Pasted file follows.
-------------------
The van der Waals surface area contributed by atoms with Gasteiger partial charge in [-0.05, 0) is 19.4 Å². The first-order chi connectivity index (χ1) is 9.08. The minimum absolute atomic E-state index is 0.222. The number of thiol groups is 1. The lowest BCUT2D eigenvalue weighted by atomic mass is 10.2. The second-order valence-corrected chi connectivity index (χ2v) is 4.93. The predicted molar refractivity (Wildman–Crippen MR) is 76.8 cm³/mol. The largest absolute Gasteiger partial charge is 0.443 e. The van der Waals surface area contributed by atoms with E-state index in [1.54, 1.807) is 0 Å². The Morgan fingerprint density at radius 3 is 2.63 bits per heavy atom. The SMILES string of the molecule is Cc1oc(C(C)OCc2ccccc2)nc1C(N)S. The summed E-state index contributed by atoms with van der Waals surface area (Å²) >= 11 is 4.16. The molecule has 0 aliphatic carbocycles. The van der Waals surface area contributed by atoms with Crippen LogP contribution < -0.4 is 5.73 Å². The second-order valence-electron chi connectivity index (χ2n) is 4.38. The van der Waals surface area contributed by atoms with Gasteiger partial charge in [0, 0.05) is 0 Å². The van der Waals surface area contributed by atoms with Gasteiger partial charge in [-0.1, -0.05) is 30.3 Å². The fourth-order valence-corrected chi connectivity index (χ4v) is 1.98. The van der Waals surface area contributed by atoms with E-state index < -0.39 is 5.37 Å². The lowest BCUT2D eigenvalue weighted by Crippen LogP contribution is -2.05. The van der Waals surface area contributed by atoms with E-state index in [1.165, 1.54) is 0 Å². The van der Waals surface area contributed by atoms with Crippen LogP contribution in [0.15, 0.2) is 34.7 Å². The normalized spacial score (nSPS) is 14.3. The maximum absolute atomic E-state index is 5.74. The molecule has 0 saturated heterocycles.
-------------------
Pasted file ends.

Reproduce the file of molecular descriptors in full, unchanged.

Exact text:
The van der Waals surface area contributed by atoms with Gasteiger partial charge in [-0.05, 0) is 19.4 Å². The first-order chi connectivity index (χ1) is 9.08. The minimum absolute atomic E-state index is 0.222. The number of thiol groups is 1. The lowest BCUT2D eigenvalue weighted by atomic mass is 10.2. The second-order valence-corrected chi connectivity index (χ2v) is 4.93. The predicted molar refractivity (Wildman–Crippen MR) is 76.8 cm³/mol. The largest absolute Gasteiger partial charge is 0.443 e. The van der Waals surface area contributed by atoms with E-state index in [1.54, 1.807) is 0 Å². The Morgan fingerprint density at radius 3 is 2.63 bits per heavy atom. The SMILES string of the molecule is Cc1oc(C(C)OCc2ccccc2)nc1C(N)S. The summed E-state index contributed by atoms with van der Waals surface area (Å²) >= 11 is 4.16. The molecule has 0 aliphatic carbocycles. The van der Waals surface area contributed by atoms with Crippen LogP contribution < -0.4 is 5.73 Å². The second-order valence-electron chi connectivity index (χ2n) is 4.38. The van der Waals surface area contributed by atoms with Gasteiger partial charge in [0, 0.05) is 0 Å². The van der Waals surface area contributed by atoms with Gasteiger partial charge in [-0.1, -0.05) is 30.3 Å². The fourth-order valence-corrected chi connectivity index (χ4v) is 1.98. The van der Waals surface area contributed by atoms with E-state index < -0.39 is 5.37 Å². The lowest BCUT2D eigenvalue weighted by Crippen LogP contribution is -2.05. The van der Waals surface area contributed by atoms with E-state index in [1.165, 1.54) is 0 Å². The van der Waals surface area contributed by atoms with Crippen LogP contribution in [0.15, 0.2) is 34.7 Å². The normalized spacial score (nSPS) is 14.3. The maximum absolute atomic E-state index is 5.74. The molecule has 0 saturated heterocycles.